We are of a migratory race, even down to the pres- 
ent time. Our characteristic qualities, amid all the 
changes of the past, still cling to us as a family. 
Combativeness is as strong today as in the time of 
the Crusaders, when perhaps the coat of arms was 


Hunt A. D. 1286—1635. 

bestowed upon our ancestors. We came, perhaps, 
from Horsa, as we have said, certainly from a fight- 
ing race. 

"Venit Hora 1 ' and "In Ardua" are mottoes that 
clearly expresses our character. 

Approbativeness is another trait of our ancesters. 
We wish to be well thought of at home and abroad. 
In size, of the German type, bald headed at quite an 
early age. Many are dark with piercing black eyes, 
but the majority are of a lighter complexion. 

Of the first Charles Hoare, of Gloucester, Eng., 
but little is known. He died in 1636 and left a will, 
and appears to have been a person of note in that 
place. The "coat of arms" of the "Hoare Family" 
were used by the Gloucester family. The following 
is a copy by Chitty & Phillips, London, of a visita- 
tion to Gloucestershire in 1623: 

"The visitation in the year A. D. 1623. Henry 
Clifford, of Frampton, of-da-and heire to Hoore, 
arms Quarterly of Sixteen — 4th sable, a double-headed 
eagle displayed within a brodure, engrailed, Argent, 

His son, the 2nd Charles, also lived in the same 
place. He was alderman of the city from 1632 to 
1638. Sheriff in 1634 He left a will dated Sept. 25, 
1638. "Prerogative Court of Canterbury, Doctors 
Commons, Adm'ion granted Dec. 31, 1638 to Joane 
Hoare the relict." (Will with notes by G. F. Hoar). 
He appears to have left quite a large estate and was 
a man much engaged in public affairs. His widow, 
with her five children, John, Daniel, Joanna, Leonard 
and Margerie came to this country in 1639-40, and 
settled in Braintree, Mass. 

About this date many families, who brought 
much wealth, came to New England. The cause of 
this emigration would appear to arise from the 
troublesome times in England. Charles I. became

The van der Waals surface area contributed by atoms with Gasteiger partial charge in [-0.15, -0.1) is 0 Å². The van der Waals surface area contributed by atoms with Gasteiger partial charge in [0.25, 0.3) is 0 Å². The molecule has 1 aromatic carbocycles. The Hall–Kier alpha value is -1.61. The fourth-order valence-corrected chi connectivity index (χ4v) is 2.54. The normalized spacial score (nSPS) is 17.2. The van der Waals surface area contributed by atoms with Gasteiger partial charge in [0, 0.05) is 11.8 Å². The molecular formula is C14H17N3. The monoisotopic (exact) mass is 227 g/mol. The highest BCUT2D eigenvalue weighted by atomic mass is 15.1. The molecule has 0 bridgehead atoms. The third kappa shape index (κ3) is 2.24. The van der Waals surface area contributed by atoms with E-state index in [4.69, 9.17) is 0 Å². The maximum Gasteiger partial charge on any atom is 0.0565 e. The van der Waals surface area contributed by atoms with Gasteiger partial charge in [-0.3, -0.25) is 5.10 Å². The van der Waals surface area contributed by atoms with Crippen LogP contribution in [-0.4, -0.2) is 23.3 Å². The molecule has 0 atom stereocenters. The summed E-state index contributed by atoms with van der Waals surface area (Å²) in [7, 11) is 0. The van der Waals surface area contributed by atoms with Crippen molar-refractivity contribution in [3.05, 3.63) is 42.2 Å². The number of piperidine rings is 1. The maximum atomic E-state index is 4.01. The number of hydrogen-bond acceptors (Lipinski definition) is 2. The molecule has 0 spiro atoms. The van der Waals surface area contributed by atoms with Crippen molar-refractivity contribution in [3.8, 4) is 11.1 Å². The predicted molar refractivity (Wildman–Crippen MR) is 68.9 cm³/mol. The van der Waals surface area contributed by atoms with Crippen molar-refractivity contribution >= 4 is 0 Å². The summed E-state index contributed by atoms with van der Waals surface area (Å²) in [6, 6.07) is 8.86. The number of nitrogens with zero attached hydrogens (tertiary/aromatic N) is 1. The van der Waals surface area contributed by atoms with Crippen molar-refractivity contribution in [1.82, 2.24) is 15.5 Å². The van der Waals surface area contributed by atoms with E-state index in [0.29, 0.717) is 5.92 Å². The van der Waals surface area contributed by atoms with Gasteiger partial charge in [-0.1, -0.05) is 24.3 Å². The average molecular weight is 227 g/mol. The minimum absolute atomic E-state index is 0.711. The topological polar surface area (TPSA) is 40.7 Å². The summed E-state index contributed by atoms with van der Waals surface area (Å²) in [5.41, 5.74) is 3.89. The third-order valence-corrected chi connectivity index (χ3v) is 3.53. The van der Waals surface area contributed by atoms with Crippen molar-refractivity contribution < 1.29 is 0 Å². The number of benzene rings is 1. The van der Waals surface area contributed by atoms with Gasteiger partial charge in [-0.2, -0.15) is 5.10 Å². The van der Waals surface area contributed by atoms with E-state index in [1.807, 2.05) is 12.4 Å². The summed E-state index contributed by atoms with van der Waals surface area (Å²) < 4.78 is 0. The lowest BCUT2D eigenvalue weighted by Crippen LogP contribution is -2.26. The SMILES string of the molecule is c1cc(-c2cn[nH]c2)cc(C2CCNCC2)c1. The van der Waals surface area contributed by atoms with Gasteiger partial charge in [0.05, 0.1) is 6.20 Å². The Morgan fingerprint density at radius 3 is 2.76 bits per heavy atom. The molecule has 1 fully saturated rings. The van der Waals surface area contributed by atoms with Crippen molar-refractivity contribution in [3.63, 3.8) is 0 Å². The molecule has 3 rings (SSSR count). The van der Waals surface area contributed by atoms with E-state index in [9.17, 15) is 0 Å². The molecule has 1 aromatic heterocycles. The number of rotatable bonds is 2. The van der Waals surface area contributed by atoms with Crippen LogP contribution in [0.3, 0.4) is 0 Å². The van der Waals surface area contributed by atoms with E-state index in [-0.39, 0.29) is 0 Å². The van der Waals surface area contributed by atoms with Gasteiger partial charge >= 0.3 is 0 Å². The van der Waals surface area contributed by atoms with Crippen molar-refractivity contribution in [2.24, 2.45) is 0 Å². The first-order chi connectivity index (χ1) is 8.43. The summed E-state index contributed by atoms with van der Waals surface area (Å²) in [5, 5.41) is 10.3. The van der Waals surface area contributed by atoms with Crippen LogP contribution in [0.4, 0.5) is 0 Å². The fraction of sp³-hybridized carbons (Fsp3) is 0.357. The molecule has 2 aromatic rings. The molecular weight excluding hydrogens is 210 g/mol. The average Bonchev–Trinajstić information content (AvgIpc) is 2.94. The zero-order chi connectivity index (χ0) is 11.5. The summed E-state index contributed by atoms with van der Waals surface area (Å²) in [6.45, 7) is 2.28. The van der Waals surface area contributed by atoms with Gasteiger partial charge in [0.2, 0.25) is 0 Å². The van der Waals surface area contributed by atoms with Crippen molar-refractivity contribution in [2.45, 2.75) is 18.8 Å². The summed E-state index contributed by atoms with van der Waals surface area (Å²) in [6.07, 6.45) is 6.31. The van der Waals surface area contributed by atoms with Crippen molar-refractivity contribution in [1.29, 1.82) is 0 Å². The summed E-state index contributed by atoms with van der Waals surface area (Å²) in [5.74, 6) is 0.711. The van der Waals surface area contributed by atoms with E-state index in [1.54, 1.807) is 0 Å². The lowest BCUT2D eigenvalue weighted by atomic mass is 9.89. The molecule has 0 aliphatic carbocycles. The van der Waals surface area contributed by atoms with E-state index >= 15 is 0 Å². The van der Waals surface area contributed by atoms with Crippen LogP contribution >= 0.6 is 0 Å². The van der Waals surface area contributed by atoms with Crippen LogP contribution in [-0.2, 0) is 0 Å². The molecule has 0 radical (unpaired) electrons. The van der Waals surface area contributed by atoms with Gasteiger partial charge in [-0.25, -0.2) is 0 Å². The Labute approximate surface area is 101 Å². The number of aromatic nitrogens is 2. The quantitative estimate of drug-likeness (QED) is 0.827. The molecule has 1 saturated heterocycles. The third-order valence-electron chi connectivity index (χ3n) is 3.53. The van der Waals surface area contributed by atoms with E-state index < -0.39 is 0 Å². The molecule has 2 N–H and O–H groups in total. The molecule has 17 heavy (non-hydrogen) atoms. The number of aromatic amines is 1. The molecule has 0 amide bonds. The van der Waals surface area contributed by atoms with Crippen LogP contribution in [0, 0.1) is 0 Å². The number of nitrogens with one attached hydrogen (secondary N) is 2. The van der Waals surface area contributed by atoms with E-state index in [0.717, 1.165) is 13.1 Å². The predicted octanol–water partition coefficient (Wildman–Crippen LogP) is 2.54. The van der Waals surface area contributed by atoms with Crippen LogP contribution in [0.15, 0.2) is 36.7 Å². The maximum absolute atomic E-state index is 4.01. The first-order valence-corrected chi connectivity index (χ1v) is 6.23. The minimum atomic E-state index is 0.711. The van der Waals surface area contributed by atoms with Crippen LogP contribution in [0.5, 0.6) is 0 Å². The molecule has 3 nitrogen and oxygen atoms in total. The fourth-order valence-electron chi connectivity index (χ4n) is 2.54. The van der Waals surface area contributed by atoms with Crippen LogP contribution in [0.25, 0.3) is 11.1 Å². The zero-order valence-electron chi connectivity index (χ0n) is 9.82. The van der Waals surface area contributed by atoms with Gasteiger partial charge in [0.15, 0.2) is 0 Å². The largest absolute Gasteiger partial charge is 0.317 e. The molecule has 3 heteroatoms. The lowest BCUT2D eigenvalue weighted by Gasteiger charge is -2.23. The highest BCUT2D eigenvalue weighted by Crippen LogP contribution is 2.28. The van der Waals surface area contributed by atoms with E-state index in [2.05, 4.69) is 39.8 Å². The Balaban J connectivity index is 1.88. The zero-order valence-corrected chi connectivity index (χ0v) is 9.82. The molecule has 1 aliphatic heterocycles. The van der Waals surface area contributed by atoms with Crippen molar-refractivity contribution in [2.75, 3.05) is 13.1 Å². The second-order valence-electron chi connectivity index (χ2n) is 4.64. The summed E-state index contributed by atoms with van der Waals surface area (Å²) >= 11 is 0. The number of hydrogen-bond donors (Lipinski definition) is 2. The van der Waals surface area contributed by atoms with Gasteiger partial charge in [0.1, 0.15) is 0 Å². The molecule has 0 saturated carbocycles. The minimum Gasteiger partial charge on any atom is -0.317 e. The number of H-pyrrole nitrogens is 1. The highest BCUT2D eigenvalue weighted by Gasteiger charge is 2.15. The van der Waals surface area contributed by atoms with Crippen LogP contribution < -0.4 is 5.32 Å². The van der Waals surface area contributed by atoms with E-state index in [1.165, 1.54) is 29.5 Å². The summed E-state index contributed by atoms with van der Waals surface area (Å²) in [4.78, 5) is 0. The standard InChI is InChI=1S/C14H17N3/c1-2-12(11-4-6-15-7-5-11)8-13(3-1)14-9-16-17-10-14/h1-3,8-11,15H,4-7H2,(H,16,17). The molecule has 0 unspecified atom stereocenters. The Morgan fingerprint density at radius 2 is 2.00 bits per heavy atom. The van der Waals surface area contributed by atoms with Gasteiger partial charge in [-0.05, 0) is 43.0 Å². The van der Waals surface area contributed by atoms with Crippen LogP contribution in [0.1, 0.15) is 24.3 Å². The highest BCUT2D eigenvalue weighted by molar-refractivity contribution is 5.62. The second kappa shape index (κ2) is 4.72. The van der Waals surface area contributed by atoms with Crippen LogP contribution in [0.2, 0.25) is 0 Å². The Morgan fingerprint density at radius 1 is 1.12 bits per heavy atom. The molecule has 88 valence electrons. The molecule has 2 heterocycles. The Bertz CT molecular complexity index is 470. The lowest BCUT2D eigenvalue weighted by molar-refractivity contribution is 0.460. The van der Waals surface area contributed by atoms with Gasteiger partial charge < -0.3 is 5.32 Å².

king in 1625. For eleven years he called no parlia- 
ment, and people were led to believe that the Catho- 
lic Church was in favor, also that he wished to 

introduce the form of government existing in France. 
Parliament was called in April, 1640, for only a few 

Then came the long parliament, and the civil war 
began late in 1642. 

Charles I. was condemned and executed in Lon- 
don Jan. 30, 1649. 

There is no doubt but that our line at the time of 
the second Charles Hoare belonged to the parliament 
side and were strong supporters of the Protestant 
faith, and this line of the Hoar family would proba- 
bly never have had to be recorded if Joane and her 
son John had remained in England. 

Joanna (Joane in will) the widow of the second 
Charles, died in Braintree, Sunday, Dec. 20, 1661. 
The meaning of the name (grace of the Lord) seems 
very happily merited. She was buried in the old 
Ouincy cemetery with her son Leonard and his wife 
and daughter. 

John Hoare, the first in our line in this country, 
first settled in Scituata, Mass., in 1643, and bore 
arms the same year. He was a lawyer, and noted 
"for his bold, independent mind and action." 

He had a farm on the west of litt tie Mascp^ashart 
Pond. While here he appears to have been engaged 
in the business of the town, drafting deeds, bonds, &c. 

We have not the date of his taking the freeman's 
oath. This oath was first printed at Cambridge, 
Mass., in 1639. Before a person could exercise the 
right of suffrage, or hold public office, he must be 
made freeman by the general or quarterly court. He 
must be a member of some Congregational Church. 
Afterwards modified in 1664 (Oath inNew Eng. His). 
He removed to Concord, Mass., in 1660, and our an- 
cestors remained there until about 1790. He continu- 
ed the practice of the law, except at one time he was 
prohibited from practicing, except his own cases, for 
not attending church, and speaking slightingly of one 
of the ministers. He took great interest in the wel- 
fare of the Indians, and built a house on his place for 

the Christian Indians. They at the time of King 
Philip's war were under his care by order of the gen- 
eral court. 

Capt. Samuel Mosely with 103 men took these 
Christian Indians (the Nashobahs) away from Mr. 
Hoare's place, insulted Mr. Hoare and plundered the 
poor, helpless Indians of all they had, and sent them, 
58 in number, (12 only able-bodied men) to Boston